Former central Queensland politician Jim Pearce has suggested a tax for fly in fly out workers for mining companies.
The former Labor member for Fitzroy, who is currently making a push as the ALP candidate for Mirani, is calling for a $20 per miner per week tax for each FIFO worker, the Daily mercury reports.
"Only a fool would argue that thousands of commuting workers are not having a demoralising impact on the quality of life for permanent residents," Pearce said.
"We have to be creative in our thinking if we are to lift the coal towns out of the doldrums."
However, Pearce qualified that he did not want all miners to pay the tax, only FIFO and DIDO workers.
Pearce believes that the tax would raise about $20 million every year.
"My proposal every mining company, gas company, sub-contracting company, $20 per head per week for workers who commute to a mine or site for work who live in workers camps or rented accommodation in town and that the company has to be responsible."
He went on to say that mining companies will "whinge like a stuck pig, but that doesn’t concern me because we are in good times and it’s about time that some of the riches that are taken from the region are returned to the region".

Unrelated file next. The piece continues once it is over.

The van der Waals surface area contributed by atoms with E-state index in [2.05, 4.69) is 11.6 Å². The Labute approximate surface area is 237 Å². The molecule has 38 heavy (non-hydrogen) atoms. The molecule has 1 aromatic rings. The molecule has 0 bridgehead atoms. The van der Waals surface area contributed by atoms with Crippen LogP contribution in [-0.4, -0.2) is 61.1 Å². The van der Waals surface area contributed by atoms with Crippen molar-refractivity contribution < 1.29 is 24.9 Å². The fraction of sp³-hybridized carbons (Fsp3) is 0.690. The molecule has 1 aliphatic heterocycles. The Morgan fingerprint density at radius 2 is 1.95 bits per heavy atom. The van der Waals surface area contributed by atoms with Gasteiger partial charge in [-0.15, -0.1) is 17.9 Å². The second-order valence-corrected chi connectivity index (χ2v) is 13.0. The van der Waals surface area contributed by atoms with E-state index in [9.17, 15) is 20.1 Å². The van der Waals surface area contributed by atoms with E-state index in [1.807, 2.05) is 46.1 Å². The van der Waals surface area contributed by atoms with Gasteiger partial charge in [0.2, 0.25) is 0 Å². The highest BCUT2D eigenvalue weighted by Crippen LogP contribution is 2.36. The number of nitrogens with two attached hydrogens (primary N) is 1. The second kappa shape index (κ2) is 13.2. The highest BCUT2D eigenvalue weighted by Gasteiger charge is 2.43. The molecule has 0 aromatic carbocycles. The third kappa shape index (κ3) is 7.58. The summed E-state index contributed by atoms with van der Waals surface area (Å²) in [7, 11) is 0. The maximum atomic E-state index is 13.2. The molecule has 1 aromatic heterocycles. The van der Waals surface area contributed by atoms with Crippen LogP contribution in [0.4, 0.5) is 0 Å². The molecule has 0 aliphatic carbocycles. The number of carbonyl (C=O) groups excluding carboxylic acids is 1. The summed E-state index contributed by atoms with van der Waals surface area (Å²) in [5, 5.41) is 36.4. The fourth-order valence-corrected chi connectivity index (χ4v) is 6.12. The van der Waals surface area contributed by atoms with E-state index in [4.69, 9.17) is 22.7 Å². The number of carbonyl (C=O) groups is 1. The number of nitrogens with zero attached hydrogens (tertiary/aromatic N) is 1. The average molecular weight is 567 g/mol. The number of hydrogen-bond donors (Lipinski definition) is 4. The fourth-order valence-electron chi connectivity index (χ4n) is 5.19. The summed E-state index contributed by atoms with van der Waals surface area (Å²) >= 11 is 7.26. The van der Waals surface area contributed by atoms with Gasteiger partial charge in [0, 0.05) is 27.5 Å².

His comments come as FIFO miners see a back lash in the Pilbara mining town of Newman.
A mother from Pilbara mining town Newman has created a range of bumper stickers hitting back at fly-in-fly-out workers who ridicule the town.
Nicole Willis told The West Australian many people do not realise locals enjoyed living in town, and she was sick of FIFO workers “bagging out” the community.
“What they don’t realise is that this is a home town for a lot of us,” she said.
Willis said she had already received over 40 orders for her stickers, the first of which read “Newman: love it or leave it”.
A second sticker currently under design reads “Newman: 2 roads in, 2 roads out, if you don’t like it take one and f**k off”.
Willis said it was frustrating to see mining towns and communities play a role in supporting FIFO workers only to see them provide very little economic support in turn.
Pearce said that it was important to support local people not in the mining industy.
FIFO workers are also fracturing mining communities in Queensland, with BMA’s plan to use a 100 per cent FIFO workforce at the Caval Ridge mine has drawn the ire of some locals.
Due to this rising prices, the government has set up a mining rent affordability taskforce to investigate and keep prices under control.